Bill Daugherty: Milk prices have never been higher, but so has everything that goes into producing it.

-Daugherty Farms of Fresno was founded in 1875 and is a six generation dairy cattle operation.
-Bill Daugherty said milk prices have never been higher, but everything that goes into running the farm has never been higher either.
-Daugherty Farms milks about 250 cows per day, producing about 95 pounds of milk per cow.

The six generation farm also has corn, soybeans and hay. Robotic milkers and a new barn came along about two years ago.

FRESNO — Bill Daugherty said milk prices have never been higher and Daugherty Farms in Fresno can’t produce enough to meet demands. However, inflation means everything that goes into running a dairy farm is also costlier than ever.

The image of a farmer going to the barn at dawn with a stool and a pail is what many picture when thinking of a dairy farm, but it hasn’t been that way for decades on this six-generation farm that dates back to 1875. Bill’s father Martin, 91, still helps occasionally and Bill is grooming his son Kyle to one day take over.

Many would be surprised by the technology used at the Daugherty farm. Robotic milkers installed two years ago streamline the process and makes it more efficient. Since April, the farm has had access to better internet service from the Coshocton County Commissioners broadband project with Ohio TT. Online access allows the Daugherty family to make changes in milking schedules and other aspects of operation. It also allows technicians to check equipment remotely if there’s an issue.

Operation basics

The Daugherty family owns about 1,100 acres of land and farm close to 1,600 acres across Coshocton County. They harvest corn, soybeans and hay. They own nearly 300 dairy cattle and are milking 245 cows with some being rotated in and out.

Recently, they’ve been milking about 95 pounds of milk per cow per day, which can fluctuate depending on various factors like humid weather. They sell milk through Dairy Farmers of America, a cooperative. Milk from the farm currently goes to a bottler in Charleston, West Virginia. In the past, their milk has been used to make butter, cheese and more.

Expanding operations with a new barn and technology the past few years will ensure a successful operation for decades to come, Bill said. They have space to add another barn and get up to 600 cows with six more robotic milkers, but it’s something Bill said the next generation will make the decision on.

“We want the farm to be able to continue. We want our children to offer our grandchildren the same opportunities our children have had,” he said. “We knew with Kyle coming back for the next generation, we had to do something.”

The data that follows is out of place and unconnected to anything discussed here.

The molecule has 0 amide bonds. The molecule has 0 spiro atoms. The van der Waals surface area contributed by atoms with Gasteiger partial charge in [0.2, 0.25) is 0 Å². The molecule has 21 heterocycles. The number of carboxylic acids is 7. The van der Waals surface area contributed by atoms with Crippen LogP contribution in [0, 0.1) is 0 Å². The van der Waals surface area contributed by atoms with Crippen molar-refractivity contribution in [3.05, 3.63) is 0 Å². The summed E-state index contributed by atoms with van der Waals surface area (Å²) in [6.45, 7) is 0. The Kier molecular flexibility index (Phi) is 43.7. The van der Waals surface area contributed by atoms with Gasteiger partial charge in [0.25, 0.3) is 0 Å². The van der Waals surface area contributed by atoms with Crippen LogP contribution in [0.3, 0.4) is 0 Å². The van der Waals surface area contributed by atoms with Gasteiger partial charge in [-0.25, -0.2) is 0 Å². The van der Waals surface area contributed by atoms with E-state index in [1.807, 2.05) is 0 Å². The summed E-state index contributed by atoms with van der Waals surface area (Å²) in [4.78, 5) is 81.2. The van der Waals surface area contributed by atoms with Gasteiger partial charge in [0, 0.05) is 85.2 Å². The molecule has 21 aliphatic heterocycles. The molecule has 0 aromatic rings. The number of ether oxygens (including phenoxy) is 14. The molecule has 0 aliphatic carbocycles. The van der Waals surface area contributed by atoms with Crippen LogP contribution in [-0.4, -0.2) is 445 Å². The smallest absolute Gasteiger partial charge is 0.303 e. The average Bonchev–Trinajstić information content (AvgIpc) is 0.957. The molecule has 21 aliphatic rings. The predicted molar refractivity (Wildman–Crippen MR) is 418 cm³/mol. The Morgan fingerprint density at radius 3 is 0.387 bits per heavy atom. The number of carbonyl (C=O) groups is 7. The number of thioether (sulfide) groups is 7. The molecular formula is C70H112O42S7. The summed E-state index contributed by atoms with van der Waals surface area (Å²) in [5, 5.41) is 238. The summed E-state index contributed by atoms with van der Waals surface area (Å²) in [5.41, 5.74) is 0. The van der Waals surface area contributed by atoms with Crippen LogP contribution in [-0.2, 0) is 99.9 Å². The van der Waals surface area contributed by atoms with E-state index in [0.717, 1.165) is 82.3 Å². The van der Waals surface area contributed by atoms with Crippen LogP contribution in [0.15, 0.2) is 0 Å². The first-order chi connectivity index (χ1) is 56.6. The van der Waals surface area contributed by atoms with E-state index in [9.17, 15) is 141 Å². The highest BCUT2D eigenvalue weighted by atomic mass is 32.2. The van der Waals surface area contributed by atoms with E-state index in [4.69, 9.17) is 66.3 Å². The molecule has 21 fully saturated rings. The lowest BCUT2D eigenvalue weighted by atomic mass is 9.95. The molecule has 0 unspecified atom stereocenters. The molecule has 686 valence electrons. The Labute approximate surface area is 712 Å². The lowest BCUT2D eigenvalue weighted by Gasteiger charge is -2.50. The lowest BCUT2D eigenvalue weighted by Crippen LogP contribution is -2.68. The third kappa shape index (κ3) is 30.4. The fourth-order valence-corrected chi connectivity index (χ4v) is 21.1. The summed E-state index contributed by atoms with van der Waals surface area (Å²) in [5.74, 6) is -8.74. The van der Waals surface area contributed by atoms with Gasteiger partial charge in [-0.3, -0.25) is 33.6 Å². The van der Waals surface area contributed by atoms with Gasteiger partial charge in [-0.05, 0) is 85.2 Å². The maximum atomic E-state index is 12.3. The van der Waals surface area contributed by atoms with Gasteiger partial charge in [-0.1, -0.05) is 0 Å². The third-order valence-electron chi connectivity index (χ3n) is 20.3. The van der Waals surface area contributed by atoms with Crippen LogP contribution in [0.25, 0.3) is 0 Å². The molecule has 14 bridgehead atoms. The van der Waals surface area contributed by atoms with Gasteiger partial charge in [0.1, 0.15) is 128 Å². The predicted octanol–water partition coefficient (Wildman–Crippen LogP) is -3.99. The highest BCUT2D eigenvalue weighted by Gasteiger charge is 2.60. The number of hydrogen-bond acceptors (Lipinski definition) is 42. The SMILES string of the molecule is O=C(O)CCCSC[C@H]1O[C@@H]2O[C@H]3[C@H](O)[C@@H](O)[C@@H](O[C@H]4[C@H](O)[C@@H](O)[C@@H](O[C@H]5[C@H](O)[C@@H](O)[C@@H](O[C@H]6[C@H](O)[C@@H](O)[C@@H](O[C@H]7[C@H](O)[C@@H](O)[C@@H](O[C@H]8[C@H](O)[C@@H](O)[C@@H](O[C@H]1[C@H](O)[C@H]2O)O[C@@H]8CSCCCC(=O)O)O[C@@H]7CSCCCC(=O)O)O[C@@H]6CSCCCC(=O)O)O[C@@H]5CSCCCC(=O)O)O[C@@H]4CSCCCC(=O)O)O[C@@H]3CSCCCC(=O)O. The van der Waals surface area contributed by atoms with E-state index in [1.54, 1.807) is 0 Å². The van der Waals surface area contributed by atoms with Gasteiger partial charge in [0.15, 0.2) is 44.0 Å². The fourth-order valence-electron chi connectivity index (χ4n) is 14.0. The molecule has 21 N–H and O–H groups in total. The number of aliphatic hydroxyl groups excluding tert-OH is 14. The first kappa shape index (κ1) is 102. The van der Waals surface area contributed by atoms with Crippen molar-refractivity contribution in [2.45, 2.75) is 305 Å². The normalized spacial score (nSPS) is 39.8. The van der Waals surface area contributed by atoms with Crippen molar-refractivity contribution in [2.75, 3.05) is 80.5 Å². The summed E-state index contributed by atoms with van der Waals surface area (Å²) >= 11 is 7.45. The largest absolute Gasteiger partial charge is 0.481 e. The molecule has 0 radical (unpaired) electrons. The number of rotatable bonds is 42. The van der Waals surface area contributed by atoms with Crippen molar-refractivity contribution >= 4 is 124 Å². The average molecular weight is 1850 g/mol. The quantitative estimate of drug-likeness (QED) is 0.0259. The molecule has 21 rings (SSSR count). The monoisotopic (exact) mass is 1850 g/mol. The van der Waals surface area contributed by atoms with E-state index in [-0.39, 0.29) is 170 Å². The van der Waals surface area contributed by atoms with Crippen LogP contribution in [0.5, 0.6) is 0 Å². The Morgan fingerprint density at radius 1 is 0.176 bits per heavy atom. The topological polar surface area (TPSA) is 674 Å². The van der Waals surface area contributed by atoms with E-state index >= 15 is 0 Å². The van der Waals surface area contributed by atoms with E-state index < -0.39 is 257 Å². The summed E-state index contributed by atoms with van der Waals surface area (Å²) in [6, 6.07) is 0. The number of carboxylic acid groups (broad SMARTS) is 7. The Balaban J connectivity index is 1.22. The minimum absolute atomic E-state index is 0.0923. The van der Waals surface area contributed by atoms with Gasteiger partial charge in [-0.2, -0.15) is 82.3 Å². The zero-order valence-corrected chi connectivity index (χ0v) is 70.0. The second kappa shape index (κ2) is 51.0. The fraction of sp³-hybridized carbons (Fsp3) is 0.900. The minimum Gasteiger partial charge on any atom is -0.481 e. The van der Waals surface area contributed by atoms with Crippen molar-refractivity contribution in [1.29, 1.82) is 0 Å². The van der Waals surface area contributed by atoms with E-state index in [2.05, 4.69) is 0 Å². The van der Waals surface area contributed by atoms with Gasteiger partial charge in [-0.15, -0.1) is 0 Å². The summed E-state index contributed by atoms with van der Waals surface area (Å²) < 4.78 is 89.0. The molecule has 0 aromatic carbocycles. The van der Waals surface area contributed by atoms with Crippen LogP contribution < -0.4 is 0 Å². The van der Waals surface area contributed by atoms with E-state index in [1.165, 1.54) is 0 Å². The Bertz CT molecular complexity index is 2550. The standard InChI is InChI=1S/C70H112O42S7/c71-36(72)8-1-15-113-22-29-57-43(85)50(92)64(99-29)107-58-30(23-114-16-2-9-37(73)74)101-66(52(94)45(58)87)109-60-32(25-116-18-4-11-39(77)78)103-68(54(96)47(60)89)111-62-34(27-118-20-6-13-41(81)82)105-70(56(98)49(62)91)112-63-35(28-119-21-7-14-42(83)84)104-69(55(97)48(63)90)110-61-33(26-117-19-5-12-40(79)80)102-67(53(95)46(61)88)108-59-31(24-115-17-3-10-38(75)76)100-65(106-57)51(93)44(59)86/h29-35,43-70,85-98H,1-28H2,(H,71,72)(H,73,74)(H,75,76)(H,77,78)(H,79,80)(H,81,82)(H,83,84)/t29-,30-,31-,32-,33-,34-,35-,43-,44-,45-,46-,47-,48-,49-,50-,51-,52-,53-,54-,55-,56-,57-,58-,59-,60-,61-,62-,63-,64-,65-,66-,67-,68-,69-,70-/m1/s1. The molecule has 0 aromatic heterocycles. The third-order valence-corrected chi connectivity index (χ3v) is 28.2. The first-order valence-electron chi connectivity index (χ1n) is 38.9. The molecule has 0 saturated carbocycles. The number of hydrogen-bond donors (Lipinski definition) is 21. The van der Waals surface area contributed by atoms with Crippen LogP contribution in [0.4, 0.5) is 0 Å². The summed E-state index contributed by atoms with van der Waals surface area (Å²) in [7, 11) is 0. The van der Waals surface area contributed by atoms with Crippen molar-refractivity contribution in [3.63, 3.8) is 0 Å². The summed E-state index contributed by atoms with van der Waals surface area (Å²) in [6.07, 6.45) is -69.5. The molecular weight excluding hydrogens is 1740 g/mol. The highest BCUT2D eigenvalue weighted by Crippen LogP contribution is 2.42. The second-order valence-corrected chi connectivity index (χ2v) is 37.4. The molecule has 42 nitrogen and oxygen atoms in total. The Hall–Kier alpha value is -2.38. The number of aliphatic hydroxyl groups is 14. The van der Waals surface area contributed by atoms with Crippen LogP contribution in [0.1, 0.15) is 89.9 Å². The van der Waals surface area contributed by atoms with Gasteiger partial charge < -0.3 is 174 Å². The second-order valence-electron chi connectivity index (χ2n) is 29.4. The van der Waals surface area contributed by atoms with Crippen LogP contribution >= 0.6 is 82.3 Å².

Previously, the family milked up to 132 cows in a 50-year-old milking parlor. Bill would get up at 3 a.m. to start milking. While machines did the milking, they had be attached and cleaned manually and the cattle led in and out of the parlor, still making the process very labor intensive.

Cows now enter and exit the robotic milking machine themselves, which makes the process more efficient and faster. They can now milk up to 250 cows per day with two less part-time workers. Along with Kyle, Bill and Bill’s wife, Caroline, they have one full-time employee and two part-time employees. Pounds of milk per cow per day also went up from 65 to 70 pounds to about 95 pounds.

“It’s efficiency and cow comfort. The whole facility has aided in cow comfort and productiveness,” Bill said.

Current market

Even with the increase in number of cows milked and pounds of milk produced daily, the Daughertys are still behind market demands. The June 2022 USDA/ERS Livestock Dairy and Poultry Outlook Report has the predicted 2022 milk price at $26.20 per hundredweight, which is 45 cents above the May forecast and $7.67 higher than the actual 2021 average price.

“Milk prices are the best they’ve ever been right now,” Bill said. “Once the pandemic ended and people could actually buy things again, it just surged. And not just in our country, but exports have surged tremendously. Other parts of the world are grasping for food and America has been able to take advantage of that.”

Yet, that doesn’t mean cattle farmers are raking in record profits. As the price of everything has gone up due to inflation and supply chains issues, expenses are also off the charts.

“I say our prices have never been higher for milk, but our prices have never been higher for inputs either, be it fertilizer, fuel, chemicals or any of those things. They’ve been higher than they’ve ever been and that’s the downside,” Bill said. “Fertilizer is two and half to three times what it was a year and a half ago and we all know what fuel has done.”

The story is similar in the other areas Daugherty Farms is involved in such as corn and soybeans. Everybody wants the product, but the cost to produce it and get it to market is astronomical.

“There’s a lot of opportunity from the standpoint of selling agricultural goods, just you have to be very cognitive and very aware of the input side as well. You have to find the bargains wherever they are,” Bill said.

Daugherty Farms can give be reached through its Facebook page and does give tours by appointment. Bill said about 6,000 people have visited the farm in the past two years.

Leonard Hayhurst is a community content coordinator and general news reporter for the Coshocton Tribune with close to 15 years of local journalism experience and multiple awards from the Ohio Associated Press. He can be reached at 740-295-3417 or Follow him on Twitter at @llhayhurst.

Look also

In May, the global dairy market experienced significant changes, with varying production levels and shifting export trends in New Zealand.

You may be interested in


Most Read







Join to

Follow us